The gameplay is smooth for the most part, but the 2.5D aspect with enemies coming out of corridors that you yourself cannot enter makes it difficult to know who or what you’re aiming at most of the time. A variety of special weapons and upgrades, including a prototype suit of armor with a grappling hook and speed boost, make dispatching the enemies in new and creative ways a constant thrill, though. There are also several methods to solve each problem. If you can’t find the jump boost, you can make a bridge out of the foam shot. If you lack the grappling hook, you might be able to run up a curved wall with the speed boost. This non-linear play is a nice change considering how linear side-scollers traditionally are and this harks back to Bionic Commando and Metroid.

It is a pretty game for a side-scroller and the cut scenes are just as good as if it was a regular disc-loading game. Unfortunately, it doesn’t sound nearly as good as it looks. A lack of overall music is a disappointment and the few times it comes in it actually shocks you out of the illusion of the game because it is so rare. Add in cheesy, over-the-top voice acting and you might as well just wear earmuffs while playing.

A few minor details bothered me in Shadow Complex, most notably the aiming dynamics, but in terms of story, action, and item collection it deserves to be in the same class as Bionic Commando and Metroid, two of the all-time great side-scrollers. If you’re looking for a cheap game to kill a few hours with some quality old-school gameplay, Shadow Complex is a great pick up as Xbox wraps up it’s summer arcade push.

Ratings are based on a scale of 1 to 10 with 10 being the best.

Graphics: 8.0: Considering it is a downloadable game, the graphics are really good. During the game itself, the graphics are flawless and very pretty. I only take a couple of points off because the cut scenes, which Epic usually makes so beautiful, weren’t as smooth as I suspected in a few instances.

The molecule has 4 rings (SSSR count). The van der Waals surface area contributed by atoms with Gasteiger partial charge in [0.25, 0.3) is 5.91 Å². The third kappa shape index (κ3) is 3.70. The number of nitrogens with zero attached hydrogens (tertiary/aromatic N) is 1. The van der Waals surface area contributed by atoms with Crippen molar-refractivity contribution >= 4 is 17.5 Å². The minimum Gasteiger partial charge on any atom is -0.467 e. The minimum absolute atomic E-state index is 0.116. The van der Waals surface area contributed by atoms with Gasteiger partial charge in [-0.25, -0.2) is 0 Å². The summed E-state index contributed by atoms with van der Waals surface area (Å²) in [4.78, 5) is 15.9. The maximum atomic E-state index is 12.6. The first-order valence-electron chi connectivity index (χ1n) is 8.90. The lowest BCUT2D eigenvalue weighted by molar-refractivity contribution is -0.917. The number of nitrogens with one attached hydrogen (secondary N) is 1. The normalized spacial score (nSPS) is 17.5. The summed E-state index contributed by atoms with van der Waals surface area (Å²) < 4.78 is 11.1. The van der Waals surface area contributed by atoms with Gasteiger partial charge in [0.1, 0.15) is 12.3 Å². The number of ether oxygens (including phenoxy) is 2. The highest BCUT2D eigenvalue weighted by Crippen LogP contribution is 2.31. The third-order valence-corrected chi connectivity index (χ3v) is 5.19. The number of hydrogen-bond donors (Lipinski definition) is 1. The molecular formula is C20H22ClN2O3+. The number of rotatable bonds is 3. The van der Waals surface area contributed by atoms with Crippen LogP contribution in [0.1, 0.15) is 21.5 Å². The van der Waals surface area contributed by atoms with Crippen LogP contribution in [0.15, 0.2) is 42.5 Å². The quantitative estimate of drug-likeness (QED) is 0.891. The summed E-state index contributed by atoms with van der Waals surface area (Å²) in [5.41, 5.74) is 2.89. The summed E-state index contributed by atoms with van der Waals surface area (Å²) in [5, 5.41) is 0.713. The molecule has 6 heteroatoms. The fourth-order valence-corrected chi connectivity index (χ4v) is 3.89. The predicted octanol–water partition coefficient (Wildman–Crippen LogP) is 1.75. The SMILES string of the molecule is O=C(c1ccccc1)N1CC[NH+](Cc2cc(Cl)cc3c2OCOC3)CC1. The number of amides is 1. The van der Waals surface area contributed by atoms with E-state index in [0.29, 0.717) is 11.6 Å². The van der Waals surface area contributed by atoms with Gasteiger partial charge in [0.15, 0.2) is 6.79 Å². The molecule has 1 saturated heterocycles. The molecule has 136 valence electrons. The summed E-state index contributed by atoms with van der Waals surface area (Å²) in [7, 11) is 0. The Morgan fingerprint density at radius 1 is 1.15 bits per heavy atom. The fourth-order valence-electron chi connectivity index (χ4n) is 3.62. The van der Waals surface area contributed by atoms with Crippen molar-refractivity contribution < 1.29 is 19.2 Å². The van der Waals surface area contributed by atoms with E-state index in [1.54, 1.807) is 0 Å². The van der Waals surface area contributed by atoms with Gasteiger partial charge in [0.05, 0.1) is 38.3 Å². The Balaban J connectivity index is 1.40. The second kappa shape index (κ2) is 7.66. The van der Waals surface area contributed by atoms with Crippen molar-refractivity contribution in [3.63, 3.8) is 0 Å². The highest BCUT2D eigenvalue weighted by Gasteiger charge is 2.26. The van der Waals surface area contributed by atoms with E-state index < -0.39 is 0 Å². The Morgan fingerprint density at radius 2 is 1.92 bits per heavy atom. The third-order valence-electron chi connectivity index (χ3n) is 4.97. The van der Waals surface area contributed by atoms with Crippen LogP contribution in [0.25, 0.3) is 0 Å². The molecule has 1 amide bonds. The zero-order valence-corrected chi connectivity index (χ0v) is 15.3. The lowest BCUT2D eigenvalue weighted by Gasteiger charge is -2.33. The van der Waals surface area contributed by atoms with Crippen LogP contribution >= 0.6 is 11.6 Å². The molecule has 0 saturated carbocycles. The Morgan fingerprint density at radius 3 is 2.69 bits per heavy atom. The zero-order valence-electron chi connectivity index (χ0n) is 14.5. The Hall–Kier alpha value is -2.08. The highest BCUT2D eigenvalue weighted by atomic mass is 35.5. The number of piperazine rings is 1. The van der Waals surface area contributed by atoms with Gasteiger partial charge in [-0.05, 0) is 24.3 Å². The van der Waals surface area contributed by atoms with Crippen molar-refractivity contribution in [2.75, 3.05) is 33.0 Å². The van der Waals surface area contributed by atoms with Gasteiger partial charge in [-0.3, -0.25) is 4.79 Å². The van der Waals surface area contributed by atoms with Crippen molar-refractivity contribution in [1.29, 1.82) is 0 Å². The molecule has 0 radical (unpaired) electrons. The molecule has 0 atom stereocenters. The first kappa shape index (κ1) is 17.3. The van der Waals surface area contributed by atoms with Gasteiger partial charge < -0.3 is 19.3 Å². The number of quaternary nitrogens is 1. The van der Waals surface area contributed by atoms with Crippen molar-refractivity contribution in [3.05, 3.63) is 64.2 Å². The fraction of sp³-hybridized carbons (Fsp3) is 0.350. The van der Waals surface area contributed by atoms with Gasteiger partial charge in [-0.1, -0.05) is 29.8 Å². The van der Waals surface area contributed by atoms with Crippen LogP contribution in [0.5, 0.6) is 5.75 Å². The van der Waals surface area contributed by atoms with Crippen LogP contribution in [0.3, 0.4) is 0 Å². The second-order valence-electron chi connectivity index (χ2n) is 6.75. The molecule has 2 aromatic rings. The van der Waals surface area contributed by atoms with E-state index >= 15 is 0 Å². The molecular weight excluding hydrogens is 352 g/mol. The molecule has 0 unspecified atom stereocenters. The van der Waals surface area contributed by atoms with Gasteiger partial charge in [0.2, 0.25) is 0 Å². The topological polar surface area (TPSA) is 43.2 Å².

Audio: 4.0: The little bit of music the game offers jolts you out of the experience instead of enhancing it and the cheesy voice acting makes the listening experience a very poor one. Good use of SFX for the guns and explosions keeps this score out of the basement.

Plot/Plot Development: 7.0: Certain parts of the plot were a little too convenient and others were sloppy and left you guessing at plot points. The fact that you might need to read a novel to understand all the loose strands of plot keeps this from being a classic story. I would prefer a stand-alone tale over a compliment to another story.

Gameplay: 9.0: Solid action, combined with flawless, glitchless play that allows you several methods to solve problems in the game makes this a truly enjoyable experience. Four levels of difficulty and a pretty thorough training mode could provide up to 10 hours of gameplay, which is great for a downloadable game. The only downside to the game was trying to aim at enemies in the background where your character could not go.

Replay Value: 8.0: With four difficulty levels and hundreds of collectibles, there is plenty to bring you back to Shadow Complex as you try to find every nuance to the massive underground bunker.

Overall (not an average): 8.0: A good game made great considering it is downloadable software. I would love to see a fleshed out, more polished version of Shadow Complex with even more levels and collectibles and a less vague story. Until then, this is not an elite level game (its close), just a great value for your buck.

Shadow Complex is available for download exclusively on Xbox Live on Wednesday, August 19th, 2009, for 1200 Microsoft points ($15 American dollars).

-Ray Carsillo